Remembrance ceremonies are attracting crowds in Canada and around the world Wednesday to honour those who died while serving their countries.
Nov. 11 marks the anniversary of the end of hostilities in the First World War, at the 11th hour of the 11th day of the 11th month in 1918.
In Ottawa, Prince Charles and Camilla, the Duchess of Cornwall, will attend a ceremony with Prime Minister Stephen Harper and Gov. Gen. Michaëlle Jean at the National War Memorial in Confederation Square.
This year's Silver Cross mother is Della Marie Morley, whose son, Cpl. Keith Morley, was killed in Afghanistan in 2006 in a suicide bombing.
Morley said she was proud to represent the mothers and families of Canadian soldiers who have given their lives.
"I would like you to think of my son and the young men and women that have given their lives in Afghanistan, but as well as the other wars. I grew up with Remembrance Day a very big part of our lives because my grandparents were part of World War I," Morley told CBC News.
"There are some of Keith's friends in Afghanistan right now, so we also need to think of the people that are over there now doing their job."
More than 100,000 Canadians soldiers have died in various conflicts since 1899, including:
More than 240 in the Boer War.
More than 66,000 in the First World War.
More than 44,000 in the Second World War.
516 in the Korean War.
121 in peacekeeping missions.
133 in Afghanistan.
More than 600,000 Canadian soldiers volunteered to go overseas for the Great War. In addition to those who died, 172,000 were wounded.
Only one Canadian veteran from the First World War is still alive — John Babcock, 109, who was born on an Ontario farm and lives in the United States.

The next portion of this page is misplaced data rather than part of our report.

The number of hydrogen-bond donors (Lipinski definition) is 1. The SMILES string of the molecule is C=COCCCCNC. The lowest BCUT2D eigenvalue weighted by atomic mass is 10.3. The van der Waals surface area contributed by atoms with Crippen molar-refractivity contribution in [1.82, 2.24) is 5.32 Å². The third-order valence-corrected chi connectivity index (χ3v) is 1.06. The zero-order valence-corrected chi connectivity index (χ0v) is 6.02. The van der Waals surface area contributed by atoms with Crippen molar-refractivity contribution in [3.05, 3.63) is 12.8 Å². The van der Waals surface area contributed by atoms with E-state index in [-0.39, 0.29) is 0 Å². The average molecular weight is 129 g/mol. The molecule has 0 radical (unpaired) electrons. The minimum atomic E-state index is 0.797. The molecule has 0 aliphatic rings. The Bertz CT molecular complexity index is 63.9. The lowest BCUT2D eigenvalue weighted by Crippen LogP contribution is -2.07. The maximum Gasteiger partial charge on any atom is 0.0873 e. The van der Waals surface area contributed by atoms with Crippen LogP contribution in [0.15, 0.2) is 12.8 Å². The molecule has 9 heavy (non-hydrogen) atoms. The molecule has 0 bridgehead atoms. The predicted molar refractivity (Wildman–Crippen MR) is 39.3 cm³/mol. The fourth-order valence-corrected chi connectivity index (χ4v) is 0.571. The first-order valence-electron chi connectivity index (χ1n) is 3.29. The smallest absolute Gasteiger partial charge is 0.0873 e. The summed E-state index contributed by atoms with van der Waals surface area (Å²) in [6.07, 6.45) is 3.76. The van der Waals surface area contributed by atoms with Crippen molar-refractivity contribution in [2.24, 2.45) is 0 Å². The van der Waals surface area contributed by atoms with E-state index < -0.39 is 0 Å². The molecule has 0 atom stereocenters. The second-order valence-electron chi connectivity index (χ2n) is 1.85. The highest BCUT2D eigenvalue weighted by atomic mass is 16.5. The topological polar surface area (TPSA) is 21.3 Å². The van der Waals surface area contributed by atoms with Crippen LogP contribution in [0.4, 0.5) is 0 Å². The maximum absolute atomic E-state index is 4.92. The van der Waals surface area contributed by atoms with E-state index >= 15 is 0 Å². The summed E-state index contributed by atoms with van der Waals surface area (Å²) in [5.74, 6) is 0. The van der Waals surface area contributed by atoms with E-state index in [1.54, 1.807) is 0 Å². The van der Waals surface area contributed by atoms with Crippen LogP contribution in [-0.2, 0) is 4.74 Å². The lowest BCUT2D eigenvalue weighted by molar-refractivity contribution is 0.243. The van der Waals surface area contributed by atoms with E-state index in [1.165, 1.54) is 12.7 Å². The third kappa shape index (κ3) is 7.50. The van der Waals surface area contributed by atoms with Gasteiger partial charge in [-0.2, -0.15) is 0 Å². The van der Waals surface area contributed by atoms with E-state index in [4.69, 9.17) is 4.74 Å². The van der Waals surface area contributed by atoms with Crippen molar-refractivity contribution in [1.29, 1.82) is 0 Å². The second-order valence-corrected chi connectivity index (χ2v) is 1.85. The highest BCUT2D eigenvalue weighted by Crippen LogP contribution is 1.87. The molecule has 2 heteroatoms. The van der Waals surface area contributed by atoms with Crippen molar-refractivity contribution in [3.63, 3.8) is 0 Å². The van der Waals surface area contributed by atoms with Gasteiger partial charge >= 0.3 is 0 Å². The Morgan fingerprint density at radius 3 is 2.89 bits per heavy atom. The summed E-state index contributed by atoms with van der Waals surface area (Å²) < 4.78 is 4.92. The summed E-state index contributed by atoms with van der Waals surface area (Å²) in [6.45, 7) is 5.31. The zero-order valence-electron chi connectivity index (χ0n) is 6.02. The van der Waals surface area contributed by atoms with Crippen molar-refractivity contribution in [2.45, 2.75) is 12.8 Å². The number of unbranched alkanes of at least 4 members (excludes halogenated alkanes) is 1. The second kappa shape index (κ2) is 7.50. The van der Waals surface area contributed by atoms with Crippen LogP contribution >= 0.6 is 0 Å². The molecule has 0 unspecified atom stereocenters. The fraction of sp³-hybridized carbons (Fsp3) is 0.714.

In Afghanistan, the Canadian Forces have already marked the occasion with a traditional Remembrance Day ceremony led by outgoing commander Brig.-Gen. Jonathan Vance.
Defence Minister Peter MacKay, Industry Minister Tony Clement and Senator Pamela Wallin attended, as did the loved ones of seven Canadian soldiers who lost their lives in Afghanistan. They joined Kandahar's governor and some military commanders to lay wreaths in remembrance.
MacKay presentd a Canadian Sacrifice Medal — the first awarded in Afghanistan — to Sgt. Vince Adams.
Adams was wounded in 2006 in the Zhari district of the province of Kandahar when his body was pierced by metal that exploded out of a suicide bomb. After a long recovery, Adams returned to Afghanistan this year to finish his tour. Now he is instructing soldiers on ways of detecting and avoiding roadside bombs.
"Soldiers call those the 'forgot-to-duck medal,' not to make light of it," Adams said after the ceremony. "For me, the most important thing is those [memorial] books.... have my friends who didn't get to have the medal. Maybe it sounds cliché, but it's for them that I wear this."
One of those family members who attended the Afghanistan ceremony was Nicole Starker, who lost her husband, Cpl. Michael Starker, in 2008 when he was killed in ambush while on foot patrol.
"It's been a very emotional and very healing experience coming here, being with other families of fallen soliders, and being able to see [Kandahar Air Field], to smell it, to be where he was," she said. "As a wife, that is a side of your husband that you don't get to know."
In England, the country paused for two minutes to remember the fallen.
Queen Elizabeth and Prince Philip participated in Armistice Day ceremonies at Westminster Abbey.
This year's service marked the first time that no British First World War vet was in attendance. Over the past year, the last three surviving British veterans of the war passed away.
In France, a German leader took part in that country's memorial services for the first time. German Chancellor Angela Merkel joined French President Nicolas Sarkozy at the main remembrance ceremony in Paris. The two leaders laid a wreath at the tomb of France's unknown soldier at the Arc de Triomphe and symbolically relit the flame above the tomb.
"French-German friendship is sealed with blood," Sarkozy said.